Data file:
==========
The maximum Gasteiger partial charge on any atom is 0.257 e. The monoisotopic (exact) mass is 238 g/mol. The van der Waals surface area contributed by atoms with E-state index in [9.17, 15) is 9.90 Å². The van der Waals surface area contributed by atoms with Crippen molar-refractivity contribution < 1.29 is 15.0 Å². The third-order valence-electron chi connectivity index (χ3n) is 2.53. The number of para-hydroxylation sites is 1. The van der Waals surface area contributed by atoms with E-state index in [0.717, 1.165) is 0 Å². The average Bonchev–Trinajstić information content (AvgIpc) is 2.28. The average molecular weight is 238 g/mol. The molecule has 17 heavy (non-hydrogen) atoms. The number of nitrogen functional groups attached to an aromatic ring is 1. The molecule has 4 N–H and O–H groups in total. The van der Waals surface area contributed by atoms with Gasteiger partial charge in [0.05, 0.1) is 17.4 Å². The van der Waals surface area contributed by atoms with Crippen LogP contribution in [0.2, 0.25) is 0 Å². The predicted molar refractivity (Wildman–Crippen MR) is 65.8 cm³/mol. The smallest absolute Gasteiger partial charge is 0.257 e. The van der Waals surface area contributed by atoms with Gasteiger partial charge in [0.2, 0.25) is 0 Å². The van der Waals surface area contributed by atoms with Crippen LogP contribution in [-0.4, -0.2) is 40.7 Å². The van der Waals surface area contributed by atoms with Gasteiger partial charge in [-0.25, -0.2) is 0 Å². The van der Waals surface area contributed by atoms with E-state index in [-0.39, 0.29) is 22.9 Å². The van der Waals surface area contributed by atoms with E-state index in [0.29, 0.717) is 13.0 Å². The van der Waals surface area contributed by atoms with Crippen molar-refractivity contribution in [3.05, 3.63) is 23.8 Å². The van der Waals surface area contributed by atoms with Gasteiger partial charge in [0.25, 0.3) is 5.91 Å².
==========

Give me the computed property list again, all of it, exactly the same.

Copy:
The maximum Gasteiger partial charge on any atom is 0.257 e. The monoisotopic (exact) mass is 238 g/mol. The van der Waals surface area contributed by atoms with E-state index in [9.17, 15) is 9.90 Å². The van der Waals surface area contributed by atoms with Crippen molar-refractivity contribution < 1.29 is 15.0 Å². The third-order valence-electron chi connectivity index (χ3n) is 2.53. The number of para-hydroxylation sites is 1. The van der Waals surface area contributed by atoms with E-state index in [0.717, 1.165) is 0 Å². The average Bonchev–Trinajstić information content (AvgIpc) is 2.28. The average molecular weight is 238 g/mol. The molecule has 17 heavy (non-hydrogen) atoms. The number of nitrogen functional groups attached to an aromatic ring is 1. The molecule has 4 N–H and O–H groups in total. The van der Waals surface area contributed by atoms with Gasteiger partial charge in [0.05, 0.1) is 17.4 Å². The van der Waals surface area contributed by atoms with Crippen LogP contribution in [0.2, 0.25) is 0 Å². The predicted molar refractivity (Wildman–Crippen MR) is 65.8 cm³/mol. The smallest absolute Gasteiger partial charge is 0.257 e. The van der Waals surface area contributed by atoms with Gasteiger partial charge in [0.2, 0.25) is 0 Å². The van der Waals surface area contributed by atoms with Crippen LogP contribution in [-0.4, -0.2) is 40.7 Å². The van der Waals surface area contributed by atoms with Gasteiger partial charge in [-0.25, -0.2) is 0 Å². The van der Waals surface area contributed by atoms with E-state index in [-0.39, 0.29) is 22.9 Å². The van der Waals surface area contributed by atoms with E-state index in [0.29, 0.717) is 13.0 Å². The van der Waals surface area contributed by atoms with Crippen molar-refractivity contribution in [3.05, 3.63) is 23.8 Å². The van der Waals surface area contributed by atoms with Gasteiger partial charge in [0.25, 0.3) is 5.91 Å².